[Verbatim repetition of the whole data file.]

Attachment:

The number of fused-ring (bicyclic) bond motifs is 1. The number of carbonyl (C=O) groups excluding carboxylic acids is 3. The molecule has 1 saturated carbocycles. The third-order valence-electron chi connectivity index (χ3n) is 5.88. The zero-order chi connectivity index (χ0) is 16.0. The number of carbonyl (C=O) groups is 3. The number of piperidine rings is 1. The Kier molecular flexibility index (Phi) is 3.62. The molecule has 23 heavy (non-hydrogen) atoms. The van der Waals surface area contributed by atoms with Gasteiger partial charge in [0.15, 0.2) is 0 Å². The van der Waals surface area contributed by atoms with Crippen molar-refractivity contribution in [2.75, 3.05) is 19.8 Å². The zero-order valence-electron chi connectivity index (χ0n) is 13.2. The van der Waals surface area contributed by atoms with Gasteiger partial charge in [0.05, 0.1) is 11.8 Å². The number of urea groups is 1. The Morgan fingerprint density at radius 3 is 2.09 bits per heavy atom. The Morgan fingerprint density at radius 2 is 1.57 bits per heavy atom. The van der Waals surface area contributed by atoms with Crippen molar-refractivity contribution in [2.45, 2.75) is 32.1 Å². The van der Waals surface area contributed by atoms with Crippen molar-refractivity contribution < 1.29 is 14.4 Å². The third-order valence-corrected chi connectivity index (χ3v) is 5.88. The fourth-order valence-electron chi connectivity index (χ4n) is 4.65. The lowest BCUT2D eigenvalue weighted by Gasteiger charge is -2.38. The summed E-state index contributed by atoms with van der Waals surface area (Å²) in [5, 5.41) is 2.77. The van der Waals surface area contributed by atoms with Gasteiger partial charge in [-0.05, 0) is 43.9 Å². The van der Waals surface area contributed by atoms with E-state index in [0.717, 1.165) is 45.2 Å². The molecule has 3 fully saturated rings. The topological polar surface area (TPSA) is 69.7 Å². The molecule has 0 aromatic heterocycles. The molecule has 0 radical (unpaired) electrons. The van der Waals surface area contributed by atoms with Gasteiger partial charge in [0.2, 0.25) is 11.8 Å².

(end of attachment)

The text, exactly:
The number of fused-ring (bicyclic) bond motifs is 1. The number of carbonyl (C=O) groups excluding carboxylic acids is 3. The molecule has 1 saturated carbocycles. The third-order valence-electron chi connectivity index (χ3n) is 5.88. The zero-order chi connectivity index (χ0) is 16.0. The number of carbonyl (C=O) groups is 3. The number of piperidine rings is 1. The Kier molecular flexibility index (Phi) is 3.62. The molecule has 23 heavy (non-hydrogen) atoms. The van der Waals surface area contributed by atoms with Gasteiger partial charge in [0.15, 0.2) is 0 Å². The van der Waals surface area contributed by atoms with Crippen molar-refractivity contribution in [2.75, 3.05) is 19.8 Å². The zero-order valence-electron chi connectivity index (χ0n) is 13.2. The van der Waals surface area contributed by atoms with Gasteiger partial charge in [0.05, 0.1) is 11.8 Å². The number of urea groups is 1. The Morgan fingerprint density at radius 3 is 2.09 bits per heavy atom. The Morgan fingerprint density at radius 2 is 1.57 bits per heavy atom. The van der Waals surface area contributed by atoms with Crippen molar-refractivity contribution in [2.45, 2.75) is 32.1 Å². The van der Waals surface area contributed by atoms with Crippen molar-refractivity contribution < 1.29 is 14.4 Å². The third-order valence-corrected chi connectivity index (χ3v) is 5.88. The fourth-order valence-electron chi connectivity index (χ4n) is 4.65. The lowest BCUT2D eigenvalue weighted by Gasteiger charge is -2.38. The summed E-state index contributed by atoms with van der Waals surface area (Å²) in [5, 5.41) is 2.77. The van der Waals surface area contributed by atoms with Gasteiger partial charge in [-0.05, 0) is 43.9 Å². The van der Waals surface area contributed by atoms with E-state index in [0.717, 1.165) is 45.2 Å². The molecule has 3 fully saturated rings. The topological polar surface area (TPSA) is 69.7 Å². The molecule has 0 aromatic heterocycles. The molecule has 0 radical (unpaired) electrons. The van der Waals surface area contributed by atoms with Gasteiger partial charge in [0.2, 0.25) is 11.8 Å².